If you ask Yolanda Payne to describe her experience at the USPTO’s National Summer Teacher Institute (NSTI), she’d say, “Attending NSTI is a life changing experience. It is a lot of hard work, but it’s fun learning new things... At NSTI, you learn things you and your students will benefit from. It will make you a better teacher. Anything that captures students’ attention is winning for a teacher.”
As an education professional with a Bachelor of Science in Elementary Education, a Master’s in Instructional Technology, an Ed.S. in Curriculum and Educational Technology, and soon a Ph.D. in Language and Literacy, Yolanda has a passion for learning and often seeks out professional development opportunities. That’s why, when she received an email about NSTI, she knew she had to apply for the program.
What Yolanda Learned
What was Yolanda exposed to at NSTI? She participated in hands-on science activities that illustrated a key point to her. You can introduce your students to innovative experiments that require little to no money—inexpensive ways to reach them and make them think.
Yolanda also learned a lot in the Invention Challenge, during which teachers were divided into teams to create an invention that was commercially viable or useful. Yolanda’s team, which consisted of teachers from Texas and Missouri, created a product they named the Maker Mod, a cabinet with a table that can be folded up or down with different shelving options. The team has kept in touch after NSTI and even filed a provisional application for a patent on their project.
During her time at NSTI, Yolanda appreciated the opportunity to be around like-minded people. “When you are an educator, it can be isolating because you go into your classroom or office, and focus on your area. Through NSTI, I was able to meet other educators who are as passionate about their students’ learning as I am.”
Applying Her Experience
Now that Yolanda has returned to her job as the media specialist at H.B. Stroud Elementary School in Athens, Georgia, she has used what she learned at NSTI to alter her perspective and the way she sees her students. “I think differently about failing. FAIL = First Attempt In Learning—‘I did not get it this time. Let me try something else.’ It makes students think about their problems and how they can solve them, instead of waiting for someone else to fix them.”
With her new perspective, Yolanda has used what she learned at NSTI to make some tangible changes. For example, she has added maker spaces to her library—areas where students can tinker and create. Maker spaces have no instructions. They are organic environments where students can be creative.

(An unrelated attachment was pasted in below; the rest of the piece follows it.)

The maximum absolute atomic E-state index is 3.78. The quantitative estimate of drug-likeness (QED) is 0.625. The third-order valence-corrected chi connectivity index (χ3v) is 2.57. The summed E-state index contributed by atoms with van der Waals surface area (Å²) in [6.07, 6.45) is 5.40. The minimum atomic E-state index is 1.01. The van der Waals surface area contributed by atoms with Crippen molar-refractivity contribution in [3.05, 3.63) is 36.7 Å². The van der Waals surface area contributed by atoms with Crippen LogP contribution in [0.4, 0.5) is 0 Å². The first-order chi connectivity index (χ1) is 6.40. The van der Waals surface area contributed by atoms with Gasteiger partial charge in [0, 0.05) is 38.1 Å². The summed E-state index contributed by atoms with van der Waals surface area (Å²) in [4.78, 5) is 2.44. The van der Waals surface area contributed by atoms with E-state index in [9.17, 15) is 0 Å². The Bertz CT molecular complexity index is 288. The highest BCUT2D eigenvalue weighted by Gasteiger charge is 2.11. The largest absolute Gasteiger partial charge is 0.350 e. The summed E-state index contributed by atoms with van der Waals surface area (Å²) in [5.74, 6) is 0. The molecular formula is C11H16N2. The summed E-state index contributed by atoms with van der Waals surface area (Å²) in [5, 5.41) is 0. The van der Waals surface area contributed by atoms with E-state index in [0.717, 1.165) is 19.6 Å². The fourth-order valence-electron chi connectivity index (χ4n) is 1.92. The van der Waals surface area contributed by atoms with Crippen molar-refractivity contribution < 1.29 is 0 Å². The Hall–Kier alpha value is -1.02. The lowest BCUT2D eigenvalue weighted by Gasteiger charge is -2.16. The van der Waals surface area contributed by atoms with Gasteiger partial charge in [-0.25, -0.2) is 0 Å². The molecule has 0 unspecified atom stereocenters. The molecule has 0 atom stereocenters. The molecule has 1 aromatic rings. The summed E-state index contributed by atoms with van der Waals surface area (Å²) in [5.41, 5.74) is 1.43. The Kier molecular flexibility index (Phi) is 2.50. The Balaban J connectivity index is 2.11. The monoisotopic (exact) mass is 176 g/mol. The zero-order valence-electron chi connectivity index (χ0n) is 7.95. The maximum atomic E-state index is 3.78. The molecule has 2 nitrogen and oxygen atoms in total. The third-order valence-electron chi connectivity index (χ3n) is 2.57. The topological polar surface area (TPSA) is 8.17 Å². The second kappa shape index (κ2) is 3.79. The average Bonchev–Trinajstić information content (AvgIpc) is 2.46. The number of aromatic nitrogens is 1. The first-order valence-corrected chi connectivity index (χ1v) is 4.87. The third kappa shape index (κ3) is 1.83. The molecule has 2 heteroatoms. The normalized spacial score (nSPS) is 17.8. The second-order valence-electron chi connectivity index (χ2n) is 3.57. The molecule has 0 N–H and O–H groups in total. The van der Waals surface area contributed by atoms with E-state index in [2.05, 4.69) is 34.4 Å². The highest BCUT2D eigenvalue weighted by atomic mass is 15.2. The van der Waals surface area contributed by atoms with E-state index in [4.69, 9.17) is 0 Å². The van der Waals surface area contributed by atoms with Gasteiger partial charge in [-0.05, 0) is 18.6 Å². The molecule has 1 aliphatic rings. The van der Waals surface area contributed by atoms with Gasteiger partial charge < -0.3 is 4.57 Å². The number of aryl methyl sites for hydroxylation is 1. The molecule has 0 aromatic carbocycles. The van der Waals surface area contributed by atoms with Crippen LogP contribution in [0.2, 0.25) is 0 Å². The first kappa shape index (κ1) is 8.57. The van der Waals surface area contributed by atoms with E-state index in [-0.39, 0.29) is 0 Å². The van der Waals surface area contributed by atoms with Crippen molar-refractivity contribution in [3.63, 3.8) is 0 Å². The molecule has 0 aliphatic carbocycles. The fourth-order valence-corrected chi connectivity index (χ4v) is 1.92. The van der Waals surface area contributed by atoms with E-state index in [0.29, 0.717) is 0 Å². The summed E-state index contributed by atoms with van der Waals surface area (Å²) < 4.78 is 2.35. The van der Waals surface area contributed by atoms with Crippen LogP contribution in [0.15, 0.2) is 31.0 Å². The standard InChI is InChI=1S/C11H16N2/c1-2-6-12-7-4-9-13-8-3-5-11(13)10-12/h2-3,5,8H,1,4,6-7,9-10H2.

At a school with over 400 students, located in a county with one of the highest rates of poverty in Georgia, it is imperative to expose kids to making and let them see themselves as makers, innovators, and inventors—as producers, not just consumers. This leads to creating a safe space for students, where they are comfortable asking questions and they are open to possibilities.
Today, Yolanda encourages her students to ask questions. Growing up in a large family in rural Mississippi, she understands the attitude some students have that they should be quiet and make-do in school. She wants her students to feel empowered and realize that they are full of possibility, despite their circumstances, just as she was.
This year Yolanda hopes to introduce an Invention Convention to her school. She wants kids to realize the validity of their ideas and understand that innovation and invention do not have to cost a lot. A notebook, gel pens, and colored pencils are often all that is needed to get started.
Looking back on her NSTI experience, Yolanda is happy that she attended the program and pleased that she has been able to apply so much of what she learned to positively impact the lives of her students. “If you’re an educator who enjoys learning, and you’re passionate about your students’ learning, you have to attend NSTI. It’s an experience you won’t forget or regret.”